We’re all Superheroes

Each of us has skills, talents, and ‘super powers’ with which we have been gifted. Some of us may speak while others prefer to write. Others love speaking in front of groups and teaching. Some of us use our gifts to help others. Sometimes our gifts are intended to bring joy to others. Some get ideas that others figure out how to implement. The list of gifts and how we use them goes on and on, but I think you get my point. You have something that you feel most comfortable doing and you don’t understand why someone else is uncomfortable doing what you do. It is your gift. Their “power” is something different and most likely not your gift.

I used to measure my self-worth against the gifts of those around me. For example, I can’t do math to save my life. I shudder at numbers and live in fear that someone will discover that I can barely add. I hide my inability because I am afraid that other people will think that I am stupid or uneducated. The fear of math is one of the main reasons I did not finish my college degree until I was in my 40s. I was terrified that I would not pass my math class and not graduate. Numbers are not my gift.

I love to write though. I love communicating, including giving speeches or speaking in front of crowds. I also seem to have a knack for organization and administration and often find myself wondering why my friends are not more organized and structured. I try to teach them my skills but to no avail. In my mind they refuse to embrace the process. I even once developed an analytic framework to help students organize their research and writing. They loved the process even though they didn’t fully use it! My skills are not their skills.

Can you imagine how it is to be a superhero and recognize your power for the first time? There is a slow realization that you have been given something special. You experiment to see how your powers work. You begin to accept that you have something supernatural that no one else has. And then you enter a phase of celebration and excitement for your gift—like a new toy to play with. Maybe you recognize that you have been given a talent to  for good. And then you see other superheroes with different talents. You don’t envy their talent because you know what you have is just as special as that which has been given to them. And then you realize how together you are a powerful unit that can change the world.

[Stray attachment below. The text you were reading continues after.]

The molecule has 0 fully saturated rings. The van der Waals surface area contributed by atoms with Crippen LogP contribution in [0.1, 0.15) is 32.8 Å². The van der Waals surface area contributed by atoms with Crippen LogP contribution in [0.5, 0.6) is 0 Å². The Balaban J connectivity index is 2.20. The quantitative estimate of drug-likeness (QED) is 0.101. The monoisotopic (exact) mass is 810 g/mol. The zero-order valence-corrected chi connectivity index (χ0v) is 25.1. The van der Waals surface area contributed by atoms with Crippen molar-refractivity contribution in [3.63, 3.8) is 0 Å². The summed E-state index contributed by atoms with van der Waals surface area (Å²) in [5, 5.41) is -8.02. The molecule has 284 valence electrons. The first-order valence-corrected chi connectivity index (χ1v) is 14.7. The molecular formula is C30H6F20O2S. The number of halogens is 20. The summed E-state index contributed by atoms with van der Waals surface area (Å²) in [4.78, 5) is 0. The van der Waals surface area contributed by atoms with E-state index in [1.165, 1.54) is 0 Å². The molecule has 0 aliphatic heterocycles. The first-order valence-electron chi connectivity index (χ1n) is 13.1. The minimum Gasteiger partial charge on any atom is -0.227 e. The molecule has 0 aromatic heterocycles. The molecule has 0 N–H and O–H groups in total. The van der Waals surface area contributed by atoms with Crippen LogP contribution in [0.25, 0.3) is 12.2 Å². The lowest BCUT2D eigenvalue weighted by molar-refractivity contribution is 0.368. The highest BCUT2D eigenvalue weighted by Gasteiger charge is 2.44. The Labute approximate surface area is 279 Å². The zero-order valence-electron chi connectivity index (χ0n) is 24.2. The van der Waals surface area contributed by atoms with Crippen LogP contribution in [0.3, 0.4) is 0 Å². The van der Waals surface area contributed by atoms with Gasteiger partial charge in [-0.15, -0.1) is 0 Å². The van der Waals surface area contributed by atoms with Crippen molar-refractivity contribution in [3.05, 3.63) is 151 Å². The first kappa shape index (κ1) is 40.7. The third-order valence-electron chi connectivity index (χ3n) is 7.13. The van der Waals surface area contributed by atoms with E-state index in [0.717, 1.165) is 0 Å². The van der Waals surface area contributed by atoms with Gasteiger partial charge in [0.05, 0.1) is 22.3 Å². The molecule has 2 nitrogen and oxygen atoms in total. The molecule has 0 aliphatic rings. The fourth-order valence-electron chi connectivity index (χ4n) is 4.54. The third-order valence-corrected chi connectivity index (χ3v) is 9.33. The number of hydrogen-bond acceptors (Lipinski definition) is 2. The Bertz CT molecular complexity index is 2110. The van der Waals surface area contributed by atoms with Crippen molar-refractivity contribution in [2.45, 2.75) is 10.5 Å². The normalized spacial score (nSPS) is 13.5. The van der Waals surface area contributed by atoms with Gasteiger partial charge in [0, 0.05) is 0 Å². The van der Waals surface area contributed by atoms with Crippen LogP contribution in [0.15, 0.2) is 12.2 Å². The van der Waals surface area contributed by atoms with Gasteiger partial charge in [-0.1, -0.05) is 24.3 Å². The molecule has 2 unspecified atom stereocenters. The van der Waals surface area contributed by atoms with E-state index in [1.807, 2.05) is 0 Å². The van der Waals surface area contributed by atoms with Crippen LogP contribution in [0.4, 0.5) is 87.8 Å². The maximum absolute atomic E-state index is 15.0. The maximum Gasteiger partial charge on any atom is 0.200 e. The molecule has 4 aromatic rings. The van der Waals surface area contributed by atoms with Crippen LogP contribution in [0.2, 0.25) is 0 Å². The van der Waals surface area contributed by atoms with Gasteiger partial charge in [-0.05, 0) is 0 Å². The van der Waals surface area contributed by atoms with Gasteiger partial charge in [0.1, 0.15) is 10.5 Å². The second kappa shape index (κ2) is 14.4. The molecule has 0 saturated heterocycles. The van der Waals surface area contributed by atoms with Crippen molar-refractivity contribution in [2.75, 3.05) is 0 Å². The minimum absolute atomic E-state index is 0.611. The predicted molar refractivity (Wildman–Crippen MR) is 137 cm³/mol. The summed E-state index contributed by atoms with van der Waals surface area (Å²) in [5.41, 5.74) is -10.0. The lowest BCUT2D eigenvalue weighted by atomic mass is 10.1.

When we come together in a group, organization, or ministry we will discover that we all bring different talents to the table. If we are fortunate, we will find that in bringing our superpowers together we might create something almost supernatural. It is far better to celebrate our differences and the ways in which we complement each other as part of a system. An effective project/program leader should explore what each person believes to be their personal gifts. We may need to take a little time at the beginning to ask questions of each other and to record each person’s gifts to determine how we fit together and complement each other. Remember to ask the right person to do that for which they are gifted. You will most likely find yourself with a happier and much more enthusiastic group. You may even find a surprise talent in the pack that you didn’t know you needed.

I like to think of this system process as God’s way of teaching us to see the value and worth in others. If we think that only our talent is needed or that only certain talents add value, then there is no need for building a team. This applies to mission or ministry teams as much as those teams we build in organizations and businesses.  However, if you want to work to build a successful and cohesive group or committee, then take the time to look at what gift God has given each person and be willing to let God’s full vision come to life. Unleash the superhero in each person!!

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